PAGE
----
Operation Immunization Offers Opportunities for Students


In a session at APhA2018, the national president of the American Pharmacists Association Academy of Student Pharmacists, spoke about organizing events, such as a flu vaccine clinic or presentation.

Pharmacists who are interested in getting involved with the educational immunization campaign Operation Immunization have many opportunities to think creatively about getting the public to their events, from marketing to budgeting to following up after the event, according to a speaker at the American Pharmacists Association’s Annual Meeting & Exposition (APhA2018) in Nashville, Tennessee.

In the session, Michael Murphy, national president of the American Pharmacists Association Academy of Student Pharmacists, who is in his final year at the Ohio State University College of Pharmacy, provided background on Operation Immunization, which began in 1997. He also discussed with the students how they can organize immunization events, such as a flu vaccine clinic or presentation.

Operation Immunization is an campaign designed to increase the public’s knowledge of immunizations, while raising the number of adults receiving immunizations.

During its 2016-2017 campaign, 118 student pharmacy chapters, 17,661 student pharmacists, 1716 faculty members, and 1603 pharmacy practitioners participated, 149,500 patients were immunized, 168,521 patients received health and wellness/clinical services, and 5,004,527 patients were reached through patient initiatives.

Murphy said this project is important to him because one of his first opportunities as a student pharmacist was to conduct an immunization clinic by himself for employees of a health system in Ohio. This meant he was administering vaccines to doctors and nurses. He vaccinated a surgeon, who wanted to know what year of medical school Murphy was in and was surprised to learn that he was a pharmacy student.

“He left being a champion of pharmacists,” Murphy said, adding that this kind of event can “put pharmacists out there.’

Murphy asked the students in the audience to say why Operation Immunization is important to them. One student from Texas said that she almost died of pertussis when she was 6 weeks old. Another said that her boss, who died last summer, had made it her goal to immunize everyone in the underserved area of Memphis, Tennessee, in which they worked. This student said she wants to carry on that legacy.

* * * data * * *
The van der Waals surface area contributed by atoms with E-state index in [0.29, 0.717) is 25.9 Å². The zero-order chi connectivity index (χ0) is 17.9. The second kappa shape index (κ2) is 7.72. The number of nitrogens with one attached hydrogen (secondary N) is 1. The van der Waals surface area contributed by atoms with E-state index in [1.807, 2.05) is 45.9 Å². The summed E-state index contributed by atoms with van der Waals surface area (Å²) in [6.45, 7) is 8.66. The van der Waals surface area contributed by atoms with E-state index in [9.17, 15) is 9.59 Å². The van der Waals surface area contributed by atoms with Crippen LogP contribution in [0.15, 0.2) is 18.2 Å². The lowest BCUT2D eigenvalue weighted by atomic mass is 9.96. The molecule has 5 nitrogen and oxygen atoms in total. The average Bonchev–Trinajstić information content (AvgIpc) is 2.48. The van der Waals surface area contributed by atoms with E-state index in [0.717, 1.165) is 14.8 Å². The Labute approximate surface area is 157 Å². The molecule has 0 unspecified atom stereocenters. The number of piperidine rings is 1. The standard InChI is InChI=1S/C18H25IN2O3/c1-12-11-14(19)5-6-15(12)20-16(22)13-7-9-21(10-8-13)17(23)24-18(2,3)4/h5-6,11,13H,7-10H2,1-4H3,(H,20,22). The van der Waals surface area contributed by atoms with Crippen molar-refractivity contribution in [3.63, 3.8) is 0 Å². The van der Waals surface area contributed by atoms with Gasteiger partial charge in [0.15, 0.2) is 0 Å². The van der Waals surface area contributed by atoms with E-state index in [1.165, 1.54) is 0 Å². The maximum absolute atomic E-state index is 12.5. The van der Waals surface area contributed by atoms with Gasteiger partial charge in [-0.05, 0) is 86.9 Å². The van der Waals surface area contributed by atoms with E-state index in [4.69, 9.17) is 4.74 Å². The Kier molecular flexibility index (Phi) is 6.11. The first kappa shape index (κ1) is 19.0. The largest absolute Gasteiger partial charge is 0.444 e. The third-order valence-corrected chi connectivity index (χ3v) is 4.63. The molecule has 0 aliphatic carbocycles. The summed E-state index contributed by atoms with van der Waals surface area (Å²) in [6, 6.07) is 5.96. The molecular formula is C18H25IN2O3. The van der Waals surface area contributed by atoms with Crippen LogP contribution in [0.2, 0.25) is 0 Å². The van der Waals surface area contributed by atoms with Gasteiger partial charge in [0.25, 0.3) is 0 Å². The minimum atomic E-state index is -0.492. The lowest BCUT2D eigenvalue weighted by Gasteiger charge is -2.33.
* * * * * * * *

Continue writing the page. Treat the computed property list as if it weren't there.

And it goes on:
So, where do Operation Immunization chairs start when planning an event?

First, they should start planning weeks or even months ahead of time.

The role of the chair includes knowing where to find resources (check out pharmacist.com, within the student section), organizing events, recruiting volunteers, finding their successors, and implementing reporting throughout the year, rather than just once annually.

Murphy said that the best practices are to plan, budget, promote, recruit, have fun, share, and evaluate.

In terms of planning, it is important to determine what kind of event it will be, what resources are available, the location, the audience, and volunteers.

Murphy told the students that one big challenge of hosting these events is getting volunteers.

“How can we get the best volunteers so we can have the best events?” he asked.

Videos and social media items that tell success stories can be effective, Murphy said, while general body meetings are a good chance to promote an event.

“Utilizing stories and bringing things to an emotional connection level can make a difference,” he said.

Chairs can also consider incentives or a point system for the volunteers’ chapter, Murphy said.

Once getting volunteers on board, make sure that they have the appropriate certification or that they are trained on the presentation that they may be making, he said.

Finally, use volunteers for the first level of feedback about the event, Murphy said.

When budgeting, consider how much is available, submit grants, and reach out to community partners, such as a local pharmacy, library, or elementary school.

To promote an event, use social media, flyers, announcements, public relations outreach, and consider calling a news station to cover the event.

“Local news stations eat this stuff up,” Murphy said. “It paints a positive picture of what the pharmacist is.”

In addition, make sure the event is fun, and then share the success via social media, using stories and photos, though do not take photos of patients.

Finally, evaluate the event, by determining what went well, whether it was cost- and time effective and well-attended, and whether it met the needs of the community, Murphy said.

This is the time to revisit program goals and perhaps involve chapter members and officers in generating ideas.

Murphy said that reports for these events are due June 15, but record-keeping is made much easier if there is a year-round system.

One successful recent event took place at the University of Maryland School of Pharmacy’s partnership with the Vote and Vax campaign, where pharmacy students administered immunizations to people while they were waiting in line to vote.

“That’s an example of going to the people,” Murphy said.

After his presentation, students were broken up into groups to discuss ideas.


1. Murphy M. APhA-ASP Operation Immunization Workshop. Presented at: APHA2018. Nashville, Tennessee; March 16-19, 2018.

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